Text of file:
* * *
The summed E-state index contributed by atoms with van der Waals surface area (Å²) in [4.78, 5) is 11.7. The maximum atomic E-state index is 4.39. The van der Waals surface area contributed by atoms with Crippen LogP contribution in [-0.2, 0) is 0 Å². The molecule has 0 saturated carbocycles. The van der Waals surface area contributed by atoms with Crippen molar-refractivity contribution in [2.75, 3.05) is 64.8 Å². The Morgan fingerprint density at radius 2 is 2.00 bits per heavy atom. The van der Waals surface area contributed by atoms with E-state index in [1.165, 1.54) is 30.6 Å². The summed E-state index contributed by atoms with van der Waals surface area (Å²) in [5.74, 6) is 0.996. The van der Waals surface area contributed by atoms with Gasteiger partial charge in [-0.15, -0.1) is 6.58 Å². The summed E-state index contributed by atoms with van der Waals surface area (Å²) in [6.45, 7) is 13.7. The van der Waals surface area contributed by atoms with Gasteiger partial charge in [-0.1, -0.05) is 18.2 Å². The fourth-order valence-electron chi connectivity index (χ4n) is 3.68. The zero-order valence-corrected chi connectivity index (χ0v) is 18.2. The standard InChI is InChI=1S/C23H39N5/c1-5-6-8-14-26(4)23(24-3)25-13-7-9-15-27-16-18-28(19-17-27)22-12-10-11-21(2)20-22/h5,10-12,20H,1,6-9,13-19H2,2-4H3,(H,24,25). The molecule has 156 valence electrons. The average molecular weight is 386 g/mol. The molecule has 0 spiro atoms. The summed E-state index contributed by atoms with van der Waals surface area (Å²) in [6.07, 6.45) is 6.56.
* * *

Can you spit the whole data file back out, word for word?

The summed E-state index contributed by atoms with van der Waals surface area (Å²) in [4.78, 5) is 11.7. The maximum atomic E-state index is 4.39. The van der Waals surface area contributed by atoms with Crippen LogP contribution in [-0.2, 0) is 0 Å². The molecule has 0 saturated carbocycles. The van der Waals surface area contributed by atoms with Crippen molar-refractivity contribution in [2.75, 3.05) is 64.8 Å². The Morgan fingerprint density at radius 2 is 2.00 bits per heavy atom. The van der Waals surface area contributed by atoms with E-state index in [1.165, 1.54) is 30.6 Å². The summed E-state index contributed by atoms with van der Waals surface area (Å²) in [5.74, 6) is 0.996. The van der Waals surface area contributed by atoms with Gasteiger partial charge in [-0.15, -0.1) is 6.58 Å². The summed E-state index contributed by atoms with van der Waals surface area (Å²) in [6.45, 7) is 13.7. The van der Waals surface area contributed by atoms with Gasteiger partial charge in [-0.1, -0.05) is 18.2 Å². The fourth-order valence-electron chi connectivity index (χ4n) is 3.68. The zero-order valence-corrected chi connectivity index (χ0v) is 18.2. The standard InChI is InChI=1S/C23H39N5/c1-5-6-8-14-26(4)23(24-3)25-13-7-9-15-27-16-18-28(19-17-27)22-12-10-11-21(2)20-22/h5,10-12,20H,1,6-9,13-19H2,2-4H3,(H,24,25). The molecule has 156 valence electrons. The average molecular weight is 386 g/mol. The molecule has 0 spiro atoms. The summed E-state index contributed by atoms with van der Waals surface area (Å²) in [6.07, 6.45) is 6.56.